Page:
What Water Can I Drink? – The Importance Of A Proper PH Level: Part 3

Water is arguably the most important part of your diet when leading a healthy life. Even when we are consuming the proper amounts of vitamins, minerals and nutrients, the majority of us are still deficient in the world’s simplest and most abundant nutrient on Earth: water. As a whole, the body is comprised of 60%. The brain is 70-75% water, and our blood consists of up to 83% water. It is used in almost every single system and function in the body from cellular reproduction to detoxification. The body needs to be consistently re-hydrated because of the amount of water lost daily through sweat, urination, etc. It is easy to see why it is so critical to keeping the body functioning at its highest capacity. What we have also learned is that it is not always as simple as filling a glass from the nearest tap. Not all sources are created equal.

If push comes to shove and the only way you can access water is through a municipal source or a tap, please do. Unfortunately, not all people have access to a clean, filtered water  source and in some cases, it is better to drink water than to not. Keep in mind, there is also no replacement for water. Sodas, juices, coffee, tea or even beer do not count as a substitute. The first thing to look for when searching for water is to find a filtered source, free from contaminants found in most municipal reservoirs. Next step is to just stay hydrated! As we mentioned before, you need to consume half your body weight in ounces of water a day. This is a simple rule you can follow when trying to stay hydrated.

In a perfect world, everyone would have access to a clean source of filtered water, free from contaminants like herbicides, pesticides and in some cases, prescription drugs. Even more ideal than that would be to find a source of water with a high pH level. Although there are no peer-reviewed studies backing the benefits of high pH yet, let’s look at some of the proven science behind the benefits a high blood pH, also known as an alkaline state in the body.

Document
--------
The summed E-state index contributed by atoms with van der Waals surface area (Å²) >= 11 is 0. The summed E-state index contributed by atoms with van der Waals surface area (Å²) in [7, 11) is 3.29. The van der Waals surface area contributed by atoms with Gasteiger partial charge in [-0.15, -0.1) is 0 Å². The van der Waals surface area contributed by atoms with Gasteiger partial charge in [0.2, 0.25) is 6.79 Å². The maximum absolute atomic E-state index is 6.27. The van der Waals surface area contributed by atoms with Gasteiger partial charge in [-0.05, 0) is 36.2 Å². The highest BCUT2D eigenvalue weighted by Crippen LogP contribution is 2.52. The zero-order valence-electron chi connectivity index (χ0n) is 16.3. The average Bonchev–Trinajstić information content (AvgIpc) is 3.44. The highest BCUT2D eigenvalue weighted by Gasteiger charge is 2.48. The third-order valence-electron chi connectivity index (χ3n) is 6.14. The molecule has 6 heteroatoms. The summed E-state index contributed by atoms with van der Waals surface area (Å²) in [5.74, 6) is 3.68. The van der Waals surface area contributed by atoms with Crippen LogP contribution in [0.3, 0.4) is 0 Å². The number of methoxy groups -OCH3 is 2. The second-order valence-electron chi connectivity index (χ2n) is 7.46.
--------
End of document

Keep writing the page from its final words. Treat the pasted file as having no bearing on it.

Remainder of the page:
Basically, pH is a measure of acidity in the body. The scale goes from 0-14, with one being highly acidic and 14 being completely alkaline or base. There are a couple different ways to test the pH level in the human body; the two most common are through blood and saliva tests. The average blood pH level in humans is between 7.36-7.44. The average saliva pH in humans ranges between 5.6-7.9. If your blood pH level is at 7.4 or above, your body is considered to be in an alkaline state. Anything under 7.4 and your body is acidic. Dr. Otto Warburg won The Nobel Prize in 1931 when he provided research proving that cancer cannot survive in an alkaline, oxygen-rich environment. On the flip-side, cancer as well as myriad diseases will run rampant in a highly acidic, low-oxygenated system. What we know beyond a reasonable doubt is that we live in a highly acidic world. Acidity exists in almost everything from our foods – like pesticides in produce or our beverages such as coffee that act as diuretics and lower our pH due to its acidic nature. Also, electronics like smart phones, which we carry in our pockets and often hold close to our brains have proven to be acidic to the body. It should be fairly obvious that if there are any possible ways to increase alkalinity in the body, we should be doing whatever we can, as it can possibly prevent poor health and disease.

The average pH for water sits right around seven, right in the middle of the pH scale. There are different types on the market currently with pH levels ranging from 7 to 9.5 and above. Brands such as Essentia, Iceland Spring and Enamors that tout higher pH levels. It is easy enough to do your own research to see if there are high pH variations available in your area. There are also several different filters and supplements on the market that will boost your water’s pH level.

If you take anything from all this to-do about water, most importantly you should drink it – and a lot of it! Remember, nothing will replace water and, in reality, it is still arguably the cheapest and most important nutrient you can put in your body. Look for filtered waters or reverse-osmosis treated waters, which help purify water to its optimal state and lastly, look for a water with a high pH. If you are curious about your body’s pH level, there are saliva strips available at most pharmacies or see your doctor and ask for a blood pH test.

Read Part One: Understanding Water And Its Role In Our Bodies
Read Part Two: The Problem With Water, What Is Inside